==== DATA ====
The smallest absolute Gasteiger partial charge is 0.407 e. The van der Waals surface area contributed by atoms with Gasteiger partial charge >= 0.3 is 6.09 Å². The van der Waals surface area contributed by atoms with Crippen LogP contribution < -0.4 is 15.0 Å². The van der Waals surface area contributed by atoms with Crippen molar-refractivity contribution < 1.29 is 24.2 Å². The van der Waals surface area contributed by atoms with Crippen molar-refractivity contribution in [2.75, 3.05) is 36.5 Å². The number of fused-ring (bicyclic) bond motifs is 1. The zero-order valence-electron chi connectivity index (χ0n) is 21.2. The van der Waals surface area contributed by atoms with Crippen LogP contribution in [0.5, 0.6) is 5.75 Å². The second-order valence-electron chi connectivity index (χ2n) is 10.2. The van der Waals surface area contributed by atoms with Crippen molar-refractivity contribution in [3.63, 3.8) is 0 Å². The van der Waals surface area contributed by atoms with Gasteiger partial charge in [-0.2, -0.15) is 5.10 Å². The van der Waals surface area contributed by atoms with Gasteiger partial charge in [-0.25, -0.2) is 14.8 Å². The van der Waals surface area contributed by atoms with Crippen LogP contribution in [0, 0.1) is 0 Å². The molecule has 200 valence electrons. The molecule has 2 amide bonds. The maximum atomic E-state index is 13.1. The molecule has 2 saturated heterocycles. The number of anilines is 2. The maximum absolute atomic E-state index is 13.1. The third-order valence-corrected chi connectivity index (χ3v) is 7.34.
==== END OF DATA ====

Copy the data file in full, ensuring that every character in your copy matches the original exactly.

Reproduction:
The smallest absolute Gasteiger partial charge is 0.407 e. The van der Waals surface area contributed by atoms with Gasteiger partial charge >= 0.3 is 6.09 Å². The van der Waals surface area contributed by atoms with Crippen LogP contribution < -0.4 is 15.0 Å². The van der Waals surface area contributed by atoms with Crippen molar-refractivity contribution < 1.29 is 24.2 Å². The van der Waals surface area contributed by atoms with Crippen molar-refractivity contribution in [2.75, 3.05) is 36.5 Å². The number of fused-ring (bicyclic) bond motifs is 1. The zero-order valence-electron chi connectivity index (χ0n) is 21.2. The van der Waals surface area contributed by atoms with Crippen LogP contribution in [0.5, 0.6) is 5.75 Å². The second-order valence-electron chi connectivity index (χ2n) is 10.2. The van der Waals surface area contributed by atoms with Crippen molar-refractivity contribution in [3.63, 3.8) is 0 Å². The van der Waals surface area contributed by atoms with Gasteiger partial charge in [-0.2, -0.15) is 5.10 Å². The van der Waals surface area contributed by atoms with Gasteiger partial charge in [-0.25, -0.2) is 14.8 Å². The van der Waals surface area contributed by atoms with Crippen LogP contribution in [0, 0.1) is 0 Å². The molecule has 200 valence electrons. The molecule has 2 amide bonds. The maximum atomic E-state index is 13.1. The molecule has 2 saturated heterocycles. The number of anilines is 2. The maximum absolute atomic E-state index is 13.1. The third-order valence-corrected chi connectivity index (χ3v) is 7.34.